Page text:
St Luke’s at Onrus River is one of the few small and private churches in South Africa. The little Eastern Orthodox styled chapel, near Hermanus in the Cape, is certainly one of the most interesting. This minuscule place of worship stands close to the sea and is the characteristic of the white Eastern Orthodox chapels with its barrel-vaulted roof.
While not on the water’s edge, the chapel at Onrus stands within sound of the restless and surging Indian Ocean, though an accompanying view of the sea is inhibited by trees and vegetation, by the undulations in the terrain and, today, by the increasing density of the habitation of what used to be the quiet, isolated domain of a handful of writers and artists seeking solitude in which to work.
The chapel is the brain-child of two women artists, Maxie Steytler and Tertia Knaap, who in 1980 migrated from Pretoria to settle in the quieter environs of Onrus. Tertia spent some studying art in Greece with the School of British Archaeology. The chapel, dedicated to St Luke, stands on a low, bushy and rocky knoll, which once supported a water reservoir for the bowling green of the Onrus Hotel. A short zigzag rough-paved stone path leads from the roadway to the heavy double doors of the entrance below a simple Crete-inspired bell tower. Designed in 1983 by Jack van Rensburg, a friend and architect in Pretoria, the church measures 2,5 metres in width and 4,1 metres in length. Approval of the building was passed by the Cape Provicial Administration on 24 August 1983 in accordance with Ordinance 20 of 1948. In the same year the chapel was concecrated by His Emminence Archbishop Paul Varnavas.
The two artists set up studios for spinning, weaving, sculpture, painting and creative art in the shadow of the chapel. Besides their own work, they conducted art classes in a well-equipped school, close at hand yet screened from the church by thick indigenous bush.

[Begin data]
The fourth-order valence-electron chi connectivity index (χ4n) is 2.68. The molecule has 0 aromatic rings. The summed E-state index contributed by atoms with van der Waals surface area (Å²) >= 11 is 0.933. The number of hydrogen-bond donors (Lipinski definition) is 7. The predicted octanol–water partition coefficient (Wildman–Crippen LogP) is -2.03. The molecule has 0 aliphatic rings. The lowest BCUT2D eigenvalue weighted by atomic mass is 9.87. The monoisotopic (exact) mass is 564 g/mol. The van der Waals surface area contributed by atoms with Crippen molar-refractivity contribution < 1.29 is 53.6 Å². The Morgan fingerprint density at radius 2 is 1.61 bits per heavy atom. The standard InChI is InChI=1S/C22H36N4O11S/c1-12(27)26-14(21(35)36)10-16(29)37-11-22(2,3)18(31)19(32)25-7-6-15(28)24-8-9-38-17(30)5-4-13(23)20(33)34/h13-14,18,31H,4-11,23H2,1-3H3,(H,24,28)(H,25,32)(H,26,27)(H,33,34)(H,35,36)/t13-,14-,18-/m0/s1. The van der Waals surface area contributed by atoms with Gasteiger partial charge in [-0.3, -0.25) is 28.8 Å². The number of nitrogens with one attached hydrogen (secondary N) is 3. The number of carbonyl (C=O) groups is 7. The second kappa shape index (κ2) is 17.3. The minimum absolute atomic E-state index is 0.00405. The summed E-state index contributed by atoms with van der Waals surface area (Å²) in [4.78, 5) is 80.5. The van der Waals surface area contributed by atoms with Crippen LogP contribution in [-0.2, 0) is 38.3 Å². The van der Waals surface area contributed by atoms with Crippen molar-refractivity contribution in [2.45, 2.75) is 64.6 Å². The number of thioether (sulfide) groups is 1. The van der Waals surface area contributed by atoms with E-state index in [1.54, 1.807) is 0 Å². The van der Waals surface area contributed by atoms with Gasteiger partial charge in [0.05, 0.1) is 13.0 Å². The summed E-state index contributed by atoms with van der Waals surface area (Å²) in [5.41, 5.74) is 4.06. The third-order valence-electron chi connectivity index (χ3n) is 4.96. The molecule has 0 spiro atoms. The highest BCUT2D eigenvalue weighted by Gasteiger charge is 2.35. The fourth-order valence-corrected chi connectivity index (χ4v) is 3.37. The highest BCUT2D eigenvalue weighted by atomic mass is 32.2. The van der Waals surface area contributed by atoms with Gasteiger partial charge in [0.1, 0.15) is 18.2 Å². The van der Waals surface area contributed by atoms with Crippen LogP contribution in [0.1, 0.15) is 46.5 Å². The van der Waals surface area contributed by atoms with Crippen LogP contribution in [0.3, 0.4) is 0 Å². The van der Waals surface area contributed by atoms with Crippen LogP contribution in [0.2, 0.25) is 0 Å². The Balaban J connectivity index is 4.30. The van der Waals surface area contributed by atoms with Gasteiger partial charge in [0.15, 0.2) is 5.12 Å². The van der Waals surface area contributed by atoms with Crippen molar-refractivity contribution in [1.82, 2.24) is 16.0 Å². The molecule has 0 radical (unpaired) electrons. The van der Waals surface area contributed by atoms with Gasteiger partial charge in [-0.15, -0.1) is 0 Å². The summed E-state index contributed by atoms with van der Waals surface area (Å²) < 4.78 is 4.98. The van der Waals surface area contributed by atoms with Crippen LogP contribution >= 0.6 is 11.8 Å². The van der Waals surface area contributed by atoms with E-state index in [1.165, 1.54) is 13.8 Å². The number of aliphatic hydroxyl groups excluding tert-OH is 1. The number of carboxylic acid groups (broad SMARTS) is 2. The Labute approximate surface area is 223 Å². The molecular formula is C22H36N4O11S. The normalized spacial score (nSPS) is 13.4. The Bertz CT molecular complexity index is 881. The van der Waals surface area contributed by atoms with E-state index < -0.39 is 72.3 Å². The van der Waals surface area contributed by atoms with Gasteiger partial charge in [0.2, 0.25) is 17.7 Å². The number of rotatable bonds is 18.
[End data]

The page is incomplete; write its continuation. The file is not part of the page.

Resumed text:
The chapel built on this historic site has been aptly named St Luke’s. St Luke was a historian of the first rank; an artist, who it is thought wrote (painted) some of the earliest Christian icons, and by profession he was a physician. When it came to naming the chapel Maxie and Tertia thought of the leper colony and hospital in the Hemel-en-Aarde valley.
Among the ecclesias¬tical ornaments that adorn the small semi-circular apse are a number of fine modern icons painted in classical Byzantine style, and four small stained-glass windows by Leo Theron which contribute colour to the otherwise unrelieved whiteness of the interior. The small chancel is separated from the nave by sandstone slabs, their plainness relieved by incised decorative crosses. The small, low altar is also of local sandstone.
Traditionally Orthdox churches such as St Luke’s have no pews and the worshippers stand throughout the services. It cannot thus be said that this chapel “seats” any estimated number of worshippers. The maximum number of standing persons at any one time, however, is thought to be twelve – a good eclesiastical number. In one corner there is a small bench – “for emergency use”.
For all its charm and attractiveness St Luke’s church is no mere architectural ornament. It has been conventionally consecrated and is used regularly also by those who find the dignified simplicity of its interior a quiet and peaceful haven for prayer and at times for services.